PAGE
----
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Liberia Says US Report Brings ‘Clarity’ to Fight against Ebola

  • James Butty

Health workers places the body of a man, inside a plastic body bag as he is suspected of dying due to the Ebola virus as people, rear, look on in Monrovia, Liberia, Thursday, Sept. 4, 2014. (AP Photo/Abbas Dulleh)

Health workers places the body of a man, inside a plastic body bag as he is suspected of dying due to the Ebola virus as people, rear, look on in Monrovia, Liberia, Thursday, Sept. 4, 2014. (AP Photo/Abbas Dulleh)

The Liberian government has welcomed Tuesday’s release of a statistical model on West Africa’s Ebola cases by the U.S. Centers for Disease Control and Prevention (CDC), which predicts a huge jump in the number of cases to as many as 1.4 million by January unless the epidemic is brought under control.

The CDC said the disease can be controlled by isolating large numbers of those infected.

Liberia’s Information Minister, Lewis Brown, said it will help his government and its partners make the case for more urgent international support.

“The government welcomes the predictive tool released by the Centers for Disease Control as a useful step in, first of all, helping us [in] understanding where we are and giving us a sort of means by which we can predict and calculate the progress we are making. Not only will this help us reinforce our understanding about the fight, it will also enable us to make a case to the world for much needed international support and assistance,” he said.

The CDC report said people who are in Ebola treatment centers or who are kept in their own areas away from others infect less than one person. But, it adds that people who are not separated from others, while they are sick, risk infecting about two other persons.

Brown said the government has taken steps since August to protect against the worst-case predicted outcomes of the CDC report.

“One is to ensure that we have enough treatment facilities, enough beds to extract individuals from their homes and their communities. The second is to engage in increased awareness programs and community sensitization by which communities take ownership,” he said.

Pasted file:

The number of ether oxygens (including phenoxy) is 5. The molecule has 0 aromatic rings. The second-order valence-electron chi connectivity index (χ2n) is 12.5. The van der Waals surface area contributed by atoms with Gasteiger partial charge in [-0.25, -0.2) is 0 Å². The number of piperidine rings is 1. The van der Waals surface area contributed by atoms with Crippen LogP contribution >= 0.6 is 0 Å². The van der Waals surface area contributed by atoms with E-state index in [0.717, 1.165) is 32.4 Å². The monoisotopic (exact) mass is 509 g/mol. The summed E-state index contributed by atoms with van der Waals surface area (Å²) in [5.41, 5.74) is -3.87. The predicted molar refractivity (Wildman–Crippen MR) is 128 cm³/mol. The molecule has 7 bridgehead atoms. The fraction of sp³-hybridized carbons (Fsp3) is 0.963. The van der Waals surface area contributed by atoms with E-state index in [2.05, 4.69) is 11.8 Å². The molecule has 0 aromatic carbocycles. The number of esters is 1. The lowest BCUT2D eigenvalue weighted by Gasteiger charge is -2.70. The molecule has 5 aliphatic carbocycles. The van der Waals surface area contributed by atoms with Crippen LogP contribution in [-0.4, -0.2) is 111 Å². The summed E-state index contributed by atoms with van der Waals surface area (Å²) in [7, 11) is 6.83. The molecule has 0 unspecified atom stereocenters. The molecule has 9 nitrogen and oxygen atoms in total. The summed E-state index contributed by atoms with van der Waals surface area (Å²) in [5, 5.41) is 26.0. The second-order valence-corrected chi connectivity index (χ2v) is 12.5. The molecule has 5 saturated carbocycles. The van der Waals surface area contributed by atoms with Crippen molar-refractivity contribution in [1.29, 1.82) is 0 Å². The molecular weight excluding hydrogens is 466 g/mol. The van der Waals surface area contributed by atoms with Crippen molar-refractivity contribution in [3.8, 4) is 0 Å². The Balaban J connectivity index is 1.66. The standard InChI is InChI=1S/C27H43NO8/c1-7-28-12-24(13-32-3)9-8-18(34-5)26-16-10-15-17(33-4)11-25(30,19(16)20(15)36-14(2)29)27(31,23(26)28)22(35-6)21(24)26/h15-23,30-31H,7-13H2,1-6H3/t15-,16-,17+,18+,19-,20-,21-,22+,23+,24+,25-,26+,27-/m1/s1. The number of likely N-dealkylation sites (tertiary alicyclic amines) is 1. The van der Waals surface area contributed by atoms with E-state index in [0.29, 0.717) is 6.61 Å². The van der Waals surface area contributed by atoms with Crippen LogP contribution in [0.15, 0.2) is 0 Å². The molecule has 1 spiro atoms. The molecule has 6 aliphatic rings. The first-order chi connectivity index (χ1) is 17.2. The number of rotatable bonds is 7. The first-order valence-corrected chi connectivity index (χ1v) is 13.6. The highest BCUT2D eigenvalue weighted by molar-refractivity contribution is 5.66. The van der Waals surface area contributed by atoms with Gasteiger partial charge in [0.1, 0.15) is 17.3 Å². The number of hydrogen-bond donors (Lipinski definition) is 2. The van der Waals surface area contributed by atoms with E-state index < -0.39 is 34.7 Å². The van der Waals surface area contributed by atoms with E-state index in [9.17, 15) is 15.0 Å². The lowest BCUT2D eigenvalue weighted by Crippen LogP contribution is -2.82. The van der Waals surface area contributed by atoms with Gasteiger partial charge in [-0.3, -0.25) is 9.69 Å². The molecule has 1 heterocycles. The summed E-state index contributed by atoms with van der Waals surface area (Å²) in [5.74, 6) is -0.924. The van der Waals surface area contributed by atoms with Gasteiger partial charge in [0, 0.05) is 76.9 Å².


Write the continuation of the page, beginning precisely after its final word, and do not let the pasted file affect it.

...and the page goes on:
Brown said the government has added beds in Ebola treatment units at two local hospitals since August to accommodate the sick.

“We know that that is not enough. That is why we welcome the increased level of support and assistance from the government of the United States in which they will assist us in working and ensuring engineering work is completed for the opening of 17 additional treatment facilities,” he said.

Meanwhile, President Sirleaf Tuesday said she has received the report of the Special Board of Inquiry set up to investigate the August 20 shooting of four people in the West Point neighborhood. One teenage boy was killed and three others were wounded.

Brown said Sirleaf authorized the army chief of staff to “take immediate action against those who would be found culpable.”

“Certainly, the entire military cannot be responsible for what took place. Individuals are alleged to have added outside of their specific orders, and so the president is saying that, if individuals acted outside their specific orders, then those individuals are culpable and must be made to answer fully,” he said.

Brown said the president made clear that the military must remain accountable to the citizens. He said she has also asked the Liberian Independent Human Rights Commission to conduct its own investigation.

Sirleaf has also decided not to attend this year’s 69th UN General Assembly session in New York. Brown said the Liberian delegation will be led by Foreign Minister Augustine Ngafuan.

Asked why the foreign minister is leading the delegation and not the Vice President, Brown said, “that possibility has not been fully ruled out, but the foreign minister, who is head of the delegation as we speak, is there and more than likely will represent the government."

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